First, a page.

Tactile shape of a word: Two letters on the level, two ascenders, one descender

Tactile shape of a word: Two letters on the level, two ascenders, one descender

Variety of Needs

If there is reading difficultly, making the reading a secondary priority takes away the focus on that problem and so reduces it. I have noticed in drama students that the less confident readers are not so when they are coping with a script which transports them into another being, an alternative character. The reading is not the focus, the character is.

Some individuals might need help in expression. Finding words that fit is the key. Write words on paper (preferably in different colours) and fit the words to pictures or match with the same word in black print. Then ask them to put the word into a sentence. Development through to a paragraph and more would take time and it’s important to progress at the student’s pace.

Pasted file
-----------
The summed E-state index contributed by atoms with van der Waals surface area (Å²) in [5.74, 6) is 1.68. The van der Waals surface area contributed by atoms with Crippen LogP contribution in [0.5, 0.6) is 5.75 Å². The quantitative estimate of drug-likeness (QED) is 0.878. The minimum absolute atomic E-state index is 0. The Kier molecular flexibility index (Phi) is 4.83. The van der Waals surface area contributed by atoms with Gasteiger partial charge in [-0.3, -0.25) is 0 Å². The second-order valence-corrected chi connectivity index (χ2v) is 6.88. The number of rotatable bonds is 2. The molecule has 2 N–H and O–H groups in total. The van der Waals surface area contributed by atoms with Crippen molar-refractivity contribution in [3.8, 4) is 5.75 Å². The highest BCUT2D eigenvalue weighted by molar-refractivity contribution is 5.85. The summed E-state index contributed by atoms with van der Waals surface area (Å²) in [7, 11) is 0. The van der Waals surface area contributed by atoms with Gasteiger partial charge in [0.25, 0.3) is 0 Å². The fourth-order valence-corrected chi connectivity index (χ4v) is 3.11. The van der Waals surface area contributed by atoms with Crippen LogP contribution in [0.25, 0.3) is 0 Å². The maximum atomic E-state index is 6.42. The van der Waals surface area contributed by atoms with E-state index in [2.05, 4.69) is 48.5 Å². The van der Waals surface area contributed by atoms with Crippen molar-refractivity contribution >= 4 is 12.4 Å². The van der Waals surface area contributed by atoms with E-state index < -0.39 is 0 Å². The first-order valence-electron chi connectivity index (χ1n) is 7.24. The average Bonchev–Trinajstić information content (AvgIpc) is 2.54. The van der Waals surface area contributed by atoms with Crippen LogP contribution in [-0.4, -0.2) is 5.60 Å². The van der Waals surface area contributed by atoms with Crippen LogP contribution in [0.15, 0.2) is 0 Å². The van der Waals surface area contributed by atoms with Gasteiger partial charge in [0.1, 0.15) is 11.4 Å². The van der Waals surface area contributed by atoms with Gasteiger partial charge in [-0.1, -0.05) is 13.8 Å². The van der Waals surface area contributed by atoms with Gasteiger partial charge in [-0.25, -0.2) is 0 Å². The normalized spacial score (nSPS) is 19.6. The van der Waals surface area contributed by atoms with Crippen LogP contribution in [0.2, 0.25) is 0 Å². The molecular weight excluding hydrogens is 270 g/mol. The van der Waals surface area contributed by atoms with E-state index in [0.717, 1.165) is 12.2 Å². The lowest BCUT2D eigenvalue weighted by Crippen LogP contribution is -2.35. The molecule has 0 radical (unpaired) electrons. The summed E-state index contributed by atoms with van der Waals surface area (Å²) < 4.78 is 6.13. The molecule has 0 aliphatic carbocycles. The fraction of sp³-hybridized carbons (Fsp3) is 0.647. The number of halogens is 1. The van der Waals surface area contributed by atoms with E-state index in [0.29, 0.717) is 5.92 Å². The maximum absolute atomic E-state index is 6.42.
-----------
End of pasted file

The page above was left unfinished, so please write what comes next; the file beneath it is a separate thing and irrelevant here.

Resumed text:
There are word games available with groups to match up, such as Happy Families. There is a junior version of Scrabble (for more advanced students). Games such as Boggle and Upwords are fun. You could make your own ‘Snap’ games with single words, possibly with different colours (e.g. ‘dog’, ‘cat’, ‘rat’, ‘frog’ etc, in red, blue, green, yellow for each).

Word ladders are fun too but it needs a more advanced student to enjoy the challenge. Students can make their own word ladders for each other to try (but they must be able to do it themselves).

Morph the Words!

Morph the Words!

Word Ladder

We all know these. A simple idea but not always easy to do! Get from the top word to the bottom, changing only one letter at a time.

The answer to the one above would be

  • post
  • most
  • moat
  • moan
  • loan
  • loaf

There may be other possibilities.

Choose any number of words from 3 to 7, depending on the ability of your student. Make sure you know they work!

Use of Word Stimulation

This method is useful for:

  • subject teachers (easily adapted to any subject);
  • teachers of literacy, usually using words with rhyming endings, from a simple ‘-at’ pattern (cat, mat, fat, bat) to more complicated patterns in a progressive manner;
  • parents who want to help their children;
  • anyone who wants to help a friend;
  • groups who need to interact better (or one within that group who finds communication difficult);
  • games with words and meanings.

Above all, make if fun!